Over the past three years, the School District of Philadelphia received a total of $1.8 billion from the federal government to spur recovery from the COVID-19 pandemic.
If you’re wondering how that money is being spent, the info isn’t easy to find.
In collaboration with the Logan Center for Urban Investigative Reporting at Temple University, Billy Penn analyzed nearly a thousand school budget reports to pull out that information.
Even in those individual reports, labels don’t clearly describe how the money was spent; we had to ask the district to explain them.
Broadly, the district earmarked the funds for a few major buckets: facilities repairs, extracurricular programming, and staff hires. But there is no published list of which schools received funding, and how much.
After sorting through all the data and checking it with district officials, we’ve published the info in a searchable database, below. We also cross-analyzed figures with demographic and geographic information to see what trends appeared.
There is one caveat. The funds included in the school reports, and an additional spreadsheet provided by the district, add up to just over $225 million. That’s a fraction of the overall amount received by the district.
Search for how much money went to a specific school
Enter a name into the table below to find information on COVID relief funds for a specific district school.
Where did the rest of the money go? The district’s budget documents don’t separate spending of the federal relief dollars from other revenues, making it difficult to track.
We do know the intended breakdown for the bulk of the dollars: the $1.1 billion from the American Rescue Plan passed by Congress in 2021. The district pledged $350 million of those funds to before-school, after-school and summer learning programs; $325 million to facilities improvements; and $150 million to social services in schools. The other $275 million was pledged to curriculum development, information technology, and “Goals and Guardrails,” the district’s five-year strategic plan.
Even without being comprehensive, the info from individual budget reports provides a window into which schools the district prioritized, how they directed the federal money toward staff and programming, and how the distribution breaks down on a per-student basis.
Here’s what we found.
Where the school funds went
COVID relief funds flowed heavily to schools in North Philadelphia, serving the neighborhoods of Nicetown, Olney, Sharswood and others. The three top zip codes to receive funding were in North Philly, and the area as a whole received more than a third of the funds sent to individual schools.
West and Southwest Philadelphia schools also received a high proportion: 21% of the money sent to individual schools went to that section of the city.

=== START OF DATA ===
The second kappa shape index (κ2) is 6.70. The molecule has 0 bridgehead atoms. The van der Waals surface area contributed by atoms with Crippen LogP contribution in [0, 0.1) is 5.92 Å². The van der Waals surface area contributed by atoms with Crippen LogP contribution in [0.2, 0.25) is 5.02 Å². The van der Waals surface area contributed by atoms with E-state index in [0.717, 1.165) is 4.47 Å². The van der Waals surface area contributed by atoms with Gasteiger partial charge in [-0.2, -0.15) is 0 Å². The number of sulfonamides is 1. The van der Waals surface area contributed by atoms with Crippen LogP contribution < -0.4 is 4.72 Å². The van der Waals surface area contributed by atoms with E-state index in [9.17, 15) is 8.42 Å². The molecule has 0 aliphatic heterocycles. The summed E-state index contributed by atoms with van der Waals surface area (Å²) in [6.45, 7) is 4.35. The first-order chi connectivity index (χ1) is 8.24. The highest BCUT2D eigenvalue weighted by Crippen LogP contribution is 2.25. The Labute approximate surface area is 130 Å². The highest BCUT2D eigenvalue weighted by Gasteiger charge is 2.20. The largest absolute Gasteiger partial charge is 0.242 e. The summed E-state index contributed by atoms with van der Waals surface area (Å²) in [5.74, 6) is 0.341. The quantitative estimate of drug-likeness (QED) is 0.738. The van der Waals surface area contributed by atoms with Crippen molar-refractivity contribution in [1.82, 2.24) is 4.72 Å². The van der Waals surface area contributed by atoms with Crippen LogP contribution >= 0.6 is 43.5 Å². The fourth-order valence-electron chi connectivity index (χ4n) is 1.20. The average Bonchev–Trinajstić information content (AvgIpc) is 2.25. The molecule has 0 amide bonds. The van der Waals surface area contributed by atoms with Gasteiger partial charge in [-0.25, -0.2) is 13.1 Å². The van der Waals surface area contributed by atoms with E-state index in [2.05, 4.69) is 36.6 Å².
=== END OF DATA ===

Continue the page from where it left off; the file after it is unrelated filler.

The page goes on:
The three schools that received the most funding out of the $225 million outlined in the budget reports were:
- Thomas A. Edison High School, a neighborhood school in North Philadelphia ($2.25 million)
- John H. Webster Elementary School, a neighborhood school in Harrowgate ($1.96 million)
- Murrell Dobbins Career and Technical High School, a citywide admissions school in West Lehigh ($1.95 million)
Those schools, however, did not necessarily receive the most money on a per-student basis.
The top 10 for per-student funding includes five of the district’s “Innovation Network” schools, which are special-admission and intended to be testing grounds for new learning models. Three others were neighborhood schools, one was a citywide admission school, and one was an accelerated school for students who may be at risk of not graduating from a traditional high school.
The Crossroads at Hunting Park, which describes itself as “a structured educational program to help students in 3rd grade through 6th grade with behavioral and academic issues,” received the most in per-student funding, followed by Philadelphia Learning Academy North and Philadelphia Learning Academy South.
How the funds were used
There are four general streams of funding that comprise the $225 million sent to individual schools:
- Funds for schools to hire staff at their own discretion (about 43% of the total). Common hires included reading and math coaches, and administrators like assistant principals or school climate managers.
- Funds for centrally-allocated school nurses and psychologists, which the district directed (38%)
- Funds for before- and after-school extracurricular activities (16%)
- General funding for schools classified by the state as Additional Targeted Support and Improvement (ATSI), a term for schools that have one or more student groups performing below certain academic metrics (3%)
Methodology: How we got the data
The figure for the overall amount of funds the School District of Philadelphia received from the federal relief packages was sourced from the U.S. Department of Education.
Individual school budget allotments can be found on this district site at the bottom of the page. To find the report for a particular school, select your school, the budget year you would like and “School Budget Allotment Detail” from the dropdown menus, and press “Get Report.”
We extracted all data from each budget report that contained the keywords “ESSER,” “ARPA,” “GEER,” “ATSI” or “CARES.” However, the budget reports are missing data from the FY22 allocation of ARPA dollars toward “Learning Support,” which was an allocation of funds for schools to use for after or before school activities. That data was provided directly to Billy Penn and the Logan Center by an administrator for the district.
We processed the data using the coding language R. Charts and tables were made using the platform Flourish.
This story is part of a project with Temple University’s Logan Center for Urban Investigative Reporting examining educational disparities within the Philadelphia School District.